Visiting Itzy Bitzy Farm

April 14, 2012

Social media is a wonderful thing when it has the ability to connect people that live so close to one another that never would have met if it weren’t for the power of the internet.  One such person is Susan from Itzy Bitzy Farm.  Susan is one very talented horticulturalist who moved up North from the South only two years ago.  She is an amazing gardener who can grow and teach you about anything that grows in the dirt.  The other afternoon I had a chance to swap chicken advice for gardening inspiration and plants.  It was a wonderful day.  We started off touring her garden.  First stop was the greenhouse.  As she rolled up the door, the warm steamy smell of fresh mulch filled the air.  Love that!  Susan also shared an amazing tip.  She keeps an oscillating fan on low blowing across her seedlings.  This helps to make their stems strong and sturdy against the wind.



Tiny asparagus ferns
Next, we toured her raised beds.  She is still building and has at least 10 beds planted with seeds and plants including strawberries, onions, peas, asparagus, broccoli, turnips, garlic, beans and so much more.
New peas emerge from the warm soil.
Her talents are evident everywhere you look and the growing season up North has hardly begun.  We still are without leaves on our trees and the daffodils are just beginning to bloom.  I could sit and talk to Susan about gardening forever but it was time now for me to share with her my knowledge about chickens.  You see, Susan is just getting started in backyard chickens.

On the enclosed porch sits a lovely brooder that Susan built with her son for her newest family members;  eight little ones altogether in assorted breeds- Buff Orpingtons, Delawares, Silver Laced Wyandottes and Speckled Sussex.  Susan picked them up from a feed store 30 minutes from her home.  She also was able to purchase a coop for her girls there too, but they are still too young.  They are only one week old.  For now they must remain in their brooder.  Susan and her son created the brooder using plywood and hardware cloth.  Inside, 12 inch tall corrugated cardboard surrounds the outer walls preventing drafts from entering.  A heat lamp hangs from above.  One chick feeder contains feed, while the other is filled with water and marbles fill the water tray to prevent accidental drownings.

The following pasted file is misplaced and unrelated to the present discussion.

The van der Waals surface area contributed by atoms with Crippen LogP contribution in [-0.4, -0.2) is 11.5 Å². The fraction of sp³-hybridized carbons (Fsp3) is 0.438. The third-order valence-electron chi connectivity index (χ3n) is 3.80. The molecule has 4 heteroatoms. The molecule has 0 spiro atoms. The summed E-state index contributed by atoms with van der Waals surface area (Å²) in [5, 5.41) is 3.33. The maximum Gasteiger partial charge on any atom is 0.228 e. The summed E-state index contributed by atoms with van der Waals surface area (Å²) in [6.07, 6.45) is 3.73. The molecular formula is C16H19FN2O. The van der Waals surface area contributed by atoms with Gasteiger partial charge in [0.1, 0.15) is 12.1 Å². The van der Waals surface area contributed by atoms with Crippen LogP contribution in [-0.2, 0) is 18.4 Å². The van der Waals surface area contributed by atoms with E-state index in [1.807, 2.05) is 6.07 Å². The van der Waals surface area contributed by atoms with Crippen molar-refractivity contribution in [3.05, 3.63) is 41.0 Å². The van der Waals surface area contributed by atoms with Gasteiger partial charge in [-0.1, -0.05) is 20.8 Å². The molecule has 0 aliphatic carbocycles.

As soon as Susan opened the brooder door, her little ones came to cautiously say hello.  Her Buff Orpingtons are the most curious.  Soon enough, one hopped up onto her leg to examine a treat.

It is so clear to me how much Susan has already bonded with these adorable one week old babies!

Susan has done her research and it has paid off.  She has even found a wonderful feed store that makes its own feed locally.


chick feed

I am thankful for the role that social media plays in the world of chicken keeping.  In fact, I wish that lived closer to so many of you.  Oh, how I wish we could shrink this big wide world we live in.  To me, there is something to be said for meeting in person. Those are the connections that bring things full circle for me.  Of course, there is something to be said for the chick fever that sets in when I meet them in person too!  How can you resist coming face with this?

Susan is new to blogging but has so much to share.  Please take a moment to stop on by her blog and leave her a word or two of encouragement, for a new blogger they mean so much.  Also, don’t forget you have just a day or so left to enter the coop giveaway!  Click here to enter.

Photo Credits:  Tilly’s Nest


Author/Blogger/Freelancer-Sharing adventures with backyard chickens, beekeeping, gardening, crafting, cooking and more.



6 thoughts on “Visiting Itzy Bitzy Farm”

  1. I enjoyed IBF's blog. I had wanted to ask her how old her chickies are as she had them outdoors – I'm assuming not overnight yet? I'm not sure if I can take my girls outside yet as it's been a bit windy, but the temps are beginning to stay in the 80s now, so I think I can take them out for a while. What do you think?

    • Her chicks are just a bit over a week. On warm days they can tolerate being outside for about a half an hour. If they begin to huddle and peep loudly, then they are just too cold. You have to be very careful as chicks can catch chill and die. If the sun is out, it's not too windy and the temps are in the 80's I think at 1 week old they should be fine for even just 15 minutes. As they get older they will be able to stay out longer. Be sure to stay with them the entire time. So happy you finally have your babies!

  2. Susan's setup looks amazing. I stopped by and left her some comment love, and I wanted to let you know I am enjoying Tilly's Nest very much, too.

    My chicks will be here next month, my first ever, and I'm always thrilled to find excellent resources and fun reads by fellow chicken lovers.

    • You are so sweet! Thank you for such kind words and thank you for paying Susan a visit. How exciting for you! I think you will find chicken keeping very addicting…in a good way 🙂

  3. Hello Melissa, WOW, I am very humbled. Thank you so much for the bragging on me and the encouragement. You are so right, the social media is wonderful and I am so happy to have met you online and off! Gorgeous photos of my girls, thank you. And thanks for the plug for my blog. I love sharing gardening with EVERYONE!

    Blessings, Susan
    Itzy Bitzy Farm


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Sharing an inspired life from the New England seaside. Chickens, Bees, Gardens, Art and Yummy Goodness.